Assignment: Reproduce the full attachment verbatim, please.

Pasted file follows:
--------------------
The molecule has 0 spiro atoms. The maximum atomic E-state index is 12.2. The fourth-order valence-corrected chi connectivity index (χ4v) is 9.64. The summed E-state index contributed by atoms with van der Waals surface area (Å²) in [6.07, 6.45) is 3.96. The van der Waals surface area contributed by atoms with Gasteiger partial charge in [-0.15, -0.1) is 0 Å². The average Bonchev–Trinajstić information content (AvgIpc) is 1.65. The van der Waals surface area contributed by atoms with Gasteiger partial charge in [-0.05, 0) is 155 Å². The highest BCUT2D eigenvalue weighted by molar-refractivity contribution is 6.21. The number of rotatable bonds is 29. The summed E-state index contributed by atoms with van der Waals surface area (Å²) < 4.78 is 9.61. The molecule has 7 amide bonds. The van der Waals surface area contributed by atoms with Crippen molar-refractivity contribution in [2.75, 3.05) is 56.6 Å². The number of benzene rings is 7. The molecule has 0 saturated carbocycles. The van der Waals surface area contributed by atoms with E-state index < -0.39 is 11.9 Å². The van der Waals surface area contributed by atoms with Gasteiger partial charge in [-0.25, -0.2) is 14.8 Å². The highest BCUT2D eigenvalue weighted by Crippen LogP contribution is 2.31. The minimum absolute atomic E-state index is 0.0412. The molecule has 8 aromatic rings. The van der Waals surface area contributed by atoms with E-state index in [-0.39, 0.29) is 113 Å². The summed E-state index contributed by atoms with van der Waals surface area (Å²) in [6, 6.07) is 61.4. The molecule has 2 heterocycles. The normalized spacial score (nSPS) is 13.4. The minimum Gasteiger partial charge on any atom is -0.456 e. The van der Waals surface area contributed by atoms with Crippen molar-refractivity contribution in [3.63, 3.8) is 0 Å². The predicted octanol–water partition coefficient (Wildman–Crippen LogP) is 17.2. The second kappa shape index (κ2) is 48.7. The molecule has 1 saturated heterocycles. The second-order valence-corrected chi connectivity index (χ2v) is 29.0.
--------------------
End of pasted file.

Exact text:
The molecule has 0 spiro atoms. The maximum atomic E-state index is 12.2. The fourth-order valence-corrected chi connectivity index (χ4v) is 9.64. The summed E-state index contributed by atoms with van der Waals surface area (Å²) in [6.07, 6.45) is 3.96. The van der Waals surface area contributed by atoms with Gasteiger partial charge in [-0.15, -0.1) is 0 Å². The average Bonchev–Trinajstić information content (AvgIpc) is 1.65. The van der Waals surface area contributed by atoms with Gasteiger partial charge in [-0.05, 0) is 155 Å². The highest BCUT2D eigenvalue weighted by molar-refractivity contribution is 6.21. The number of rotatable bonds is 29. The summed E-state index contributed by atoms with van der Waals surface area (Å²) < 4.78 is 9.61. The molecule has 7 amide bonds. The van der Waals surface area contributed by atoms with Crippen molar-refractivity contribution in [2.75, 3.05) is 56.6 Å². The number of benzene rings is 7. The molecule has 0 saturated carbocycles. The van der Waals surface area contributed by atoms with E-state index < -0.39 is 11.9 Å². The van der Waals surface area contributed by atoms with Gasteiger partial charge in [-0.25, -0.2) is 14.8 Å². The highest BCUT2D eigenvalue weighted by Crippen LogP contribution is 2.31. The minimum absolute atomic E-state index is 0.0412. The molecule has 8 aromatic rings. The van der Waals surface area contributed by atoms with E-state index in [-0.39, 0.29) is 113 Å². The summed E-state index contributed by atoms with van der Waals surface area (Å²) in [6, 6.07) is 61.4. The molecule has 2 heterocycles. The normalized spacial score (nSPS) is 13.4. The minimum Gasteiger partial charge on any atom is -0.456 e. The van der Waals surface area contributed by atoms with Crippen molar-refractivity contribution in [3.63, 3.8) is 0 Å². The predicted octanol–water partition coefficient (Wildman–Crippen LogP) is 17.2. The second kappa shape index (κ2) is 48.7. The molecule has 1 saturated heterocycles. The second-order valence-corrected chi connectivity index (χ2v) is 29.0.